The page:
Cooking vegetables in season is smart. Fennel, plentiful from fall through spring, is a wise choice for a cold weather soup. With its mild anise-like flavor coupled with the meaty umami quality of mushrooms, fennel is delicious in this robust vegetable soup.
Fennel is a root vegetable with a white or light green bulb, protruding stalks that look like celery and green feathery leaves that look like fronds where its sought-after fennel seeds are hidden. The entire fennel plant is edible, but in this recipe only the bulb is used. The stalks and leaves may be saved for salads. A member of the carrot and parsley family, and related to cumin and dill, fennel has a mild licorice flavor, but is sweeter and more aromatic.
Native to the Mediterranean region, fennel is prized throughout much of the world for its use as a flavorful food. Rich in fiber, vitamin C, other vitamins and minerals, fennel more and more is finding its place in a cancer prevention eating approach. When buying fennel look for white bulbs that are not split or discolored, stalks that are firm and green, and fronds that are not yellowed or slimy. Smell for a fragrant anise aroma. Store fresh fennel in the refrigerator crisper for no more than four days.
It’s easy to cut a fennel bulb; it’s similar to cutting an onion. Cut a bulb lengthwise in half. Place the flat side down on a cutting board. Cut slices lengthwise, about a quarter of an inch apart then cut again across the bulb.
Although much of the cider vinegar cooks off while simmering, it leaves behind a hint of tartness, which is gently amplified with the lemon pepper seasoning. The basil with its initial soft peppery taste evolves into a slightly sweet flavor, complementing the fennel and mushroom flavors.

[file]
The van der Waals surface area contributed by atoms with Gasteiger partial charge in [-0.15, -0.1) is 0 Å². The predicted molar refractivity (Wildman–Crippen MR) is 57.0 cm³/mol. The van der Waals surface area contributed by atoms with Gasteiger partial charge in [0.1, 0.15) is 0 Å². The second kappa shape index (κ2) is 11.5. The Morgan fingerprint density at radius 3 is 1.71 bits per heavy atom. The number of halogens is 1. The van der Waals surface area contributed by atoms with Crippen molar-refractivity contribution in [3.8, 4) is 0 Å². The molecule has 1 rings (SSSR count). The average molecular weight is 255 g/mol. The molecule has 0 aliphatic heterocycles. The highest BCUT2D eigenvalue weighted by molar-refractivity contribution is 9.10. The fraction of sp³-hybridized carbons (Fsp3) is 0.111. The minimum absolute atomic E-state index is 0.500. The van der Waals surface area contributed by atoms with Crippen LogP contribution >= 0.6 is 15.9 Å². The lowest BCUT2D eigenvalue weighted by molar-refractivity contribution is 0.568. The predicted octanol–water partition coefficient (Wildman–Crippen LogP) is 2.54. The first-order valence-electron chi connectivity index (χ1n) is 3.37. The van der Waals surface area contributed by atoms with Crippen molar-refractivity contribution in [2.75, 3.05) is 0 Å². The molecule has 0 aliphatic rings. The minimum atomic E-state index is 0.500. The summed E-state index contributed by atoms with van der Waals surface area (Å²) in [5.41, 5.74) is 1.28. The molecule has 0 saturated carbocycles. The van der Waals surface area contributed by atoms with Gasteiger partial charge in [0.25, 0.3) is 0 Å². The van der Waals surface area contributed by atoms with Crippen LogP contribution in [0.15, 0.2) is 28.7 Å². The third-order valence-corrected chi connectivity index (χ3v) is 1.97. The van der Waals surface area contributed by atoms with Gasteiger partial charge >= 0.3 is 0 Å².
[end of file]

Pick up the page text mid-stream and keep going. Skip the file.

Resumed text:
As the weather turns cooler, a bowl of Fennel and Mushroom Soup can make a satisfying meal by simply adding a piece of crusty whole-grain bread. Served before a main meal, this seasonal soup is sure to provide a warm repast and ward off any chill.
Fennel and Mushroom Soup
Makes 4 servings. Per serving: 216 calories, 9 g total fat (1 g saturated fat), 30 g carbohydrate, 9 g protein, 5 g dietary fiber, 119 mg sodium.
- 2 Tbsp. extra virgin olive or canola oil
- 1 medium onion (chopped)
- 1 medium red pepper (diced)
- 2 small white potatoes (peeled and cubed)
- 1 medium celery stalk (split and thinly sliced)
- 4 cloves fresh garlic (thinly sliced)
- 1 medium bulb fennel (chopped)
- 2 cups sliced crimini mushrooms (including stems)
- 1 tsp. dried basil
- 1 tsp. lemon pepper seasoning
- 4 cups low-sodium chicken broth
- 1 Tbsp. apple cider vinegar
- 2 Tbsp. finely chopped fresh parsley
- In pot or saucepan, heat oil over medium-high heat. Add onion, red pepper, potatoes, celery and garlic. Sauté 5 minutes, stirring often. Add fennel and sauté 6 minutes. Add mushrooms and sauté 5 minutes, stirring occasionally.
- Add basil and lemon pepper. Stir. Add broth, vinegar and salt to taste. Reduce heat and simmer for about 25-30 minutes, stirring occasionally.
- Ladle into bowls. Garnish with parsley and serve.
The American Institute for Cancer Research (AICR) is the cancer charity that fosters research on the relationship of nutrition, physical activity and weight management to cancer risk, interprets the scientific literature and educates the public about the results. It has contributed more than $100 million for innovative research conducted at universities, hospitals and research centers across the country. AICR has published two landmark reports that interpret the accumulated research in the field, and is committed to a process of continuous review. AICR also provides a wide range of educational programs to help millions of Americans learn to make dietary changes for lower cancer risk. Its award-winning New American Plate program is presented in brochures, seminars and on its website, www.aicr.org. AICR is a member of the World Cancer Research Fund International.
Photographs by Heather Victoria Photography